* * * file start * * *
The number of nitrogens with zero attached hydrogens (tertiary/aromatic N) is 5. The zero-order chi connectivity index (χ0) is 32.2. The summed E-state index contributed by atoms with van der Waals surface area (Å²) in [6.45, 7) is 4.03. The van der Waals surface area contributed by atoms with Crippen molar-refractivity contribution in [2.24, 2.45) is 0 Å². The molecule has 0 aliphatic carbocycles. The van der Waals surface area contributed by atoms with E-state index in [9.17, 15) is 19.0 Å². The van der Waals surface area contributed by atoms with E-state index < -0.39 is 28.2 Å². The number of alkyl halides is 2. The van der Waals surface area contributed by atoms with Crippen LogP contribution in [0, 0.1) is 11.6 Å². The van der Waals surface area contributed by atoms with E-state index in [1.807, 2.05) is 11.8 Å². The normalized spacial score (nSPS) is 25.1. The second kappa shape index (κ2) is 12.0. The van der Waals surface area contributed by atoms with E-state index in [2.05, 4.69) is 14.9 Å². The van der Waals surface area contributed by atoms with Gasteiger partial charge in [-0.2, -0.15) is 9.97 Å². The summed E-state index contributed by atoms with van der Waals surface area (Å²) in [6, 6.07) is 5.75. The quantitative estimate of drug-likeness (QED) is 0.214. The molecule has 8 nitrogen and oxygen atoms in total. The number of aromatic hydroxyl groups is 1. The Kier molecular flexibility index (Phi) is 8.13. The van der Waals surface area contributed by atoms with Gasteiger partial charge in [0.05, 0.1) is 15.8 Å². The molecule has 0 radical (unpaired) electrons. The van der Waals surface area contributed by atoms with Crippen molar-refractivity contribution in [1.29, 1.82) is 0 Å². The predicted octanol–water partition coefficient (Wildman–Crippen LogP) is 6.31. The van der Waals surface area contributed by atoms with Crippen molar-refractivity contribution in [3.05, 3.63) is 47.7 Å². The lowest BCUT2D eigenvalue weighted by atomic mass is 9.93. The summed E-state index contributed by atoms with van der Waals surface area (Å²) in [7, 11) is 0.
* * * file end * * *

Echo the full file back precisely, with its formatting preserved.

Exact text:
The number of nitrogens with zero attached hydrogens (tertiary/aromatic N) is 5. The zero-order chi connectivity index (χ0) is 32.2. The summed E-state index contributed by atoms with van der Waals surface area (Å²) in [6.45, 7) is 4.03. The van der Waals surface area contributed by atoms with Crippen molar-refractivity contribution in [2.24, 2.45) is 0 Å². The molecule has 0 aliphatic carbocycles. The van der Waals surface area contributed by atoms with E-state index in [9.17, 15) is 19.0 Å². The van der Waals surface area contributed by atoms with E-state index < -0.39 is 28.2 Å². The number of alkyl halides is 2. The van der Waals surface area contributed by atoms with Crippen LogP contribution in [0, 0.1) is 11.6 Å². The van der Waals surface area contributed by atoms with E-state index in [1.807, 2.05) is 11.8 Å². The normalized spacial score (nSPS) is 25.1. The second kappa shape index (κ2) is 12.0. The van der Waals surface area contributed by atoms with E-state index in [2.05, 4.69) is 14.9 Å². The van der Waals surface area contributed by atoms with Gasteiger partial charge in [-0.2, -0.15) is 9.97 Å². The summed E-state index contributed by atoms with van der Waals surface area (Å²) in [6, 6.07) is 5.75. The quantitative estimate of drug-likeness (QED) is 0.214. The molecule has 8 nitrogen and oxygen atoms in total. The number of aromatic hydroxyl groups is 1. The Kier molecular flexibility index (Phi) is 8.13. The van der Waals surface area contributed by atoms with Gasteiger partial charge in [0.05, 0.1) is 15.8 Å². The molecule has 0 radical (unpaired) electrons. The van der Waals surface area contributed by atoms with Crippen molar-refractivity contribution in [1.29, 1.82) is 0 Å². The predicted octanol–water partition coefficient (Wildman–Crippen LogP) is 6.31. The van der Waals surface area contributed by atoms with Crippen molar-refractivity contribution in [3.05, 3.63) is 47.7 Å². The lowest BCUT2D eigenvalue weighted by atomic mass is 9.93. The summed E-state index contributed by atoms with van der Waals surface area (Å²) in [7, 11) is 0.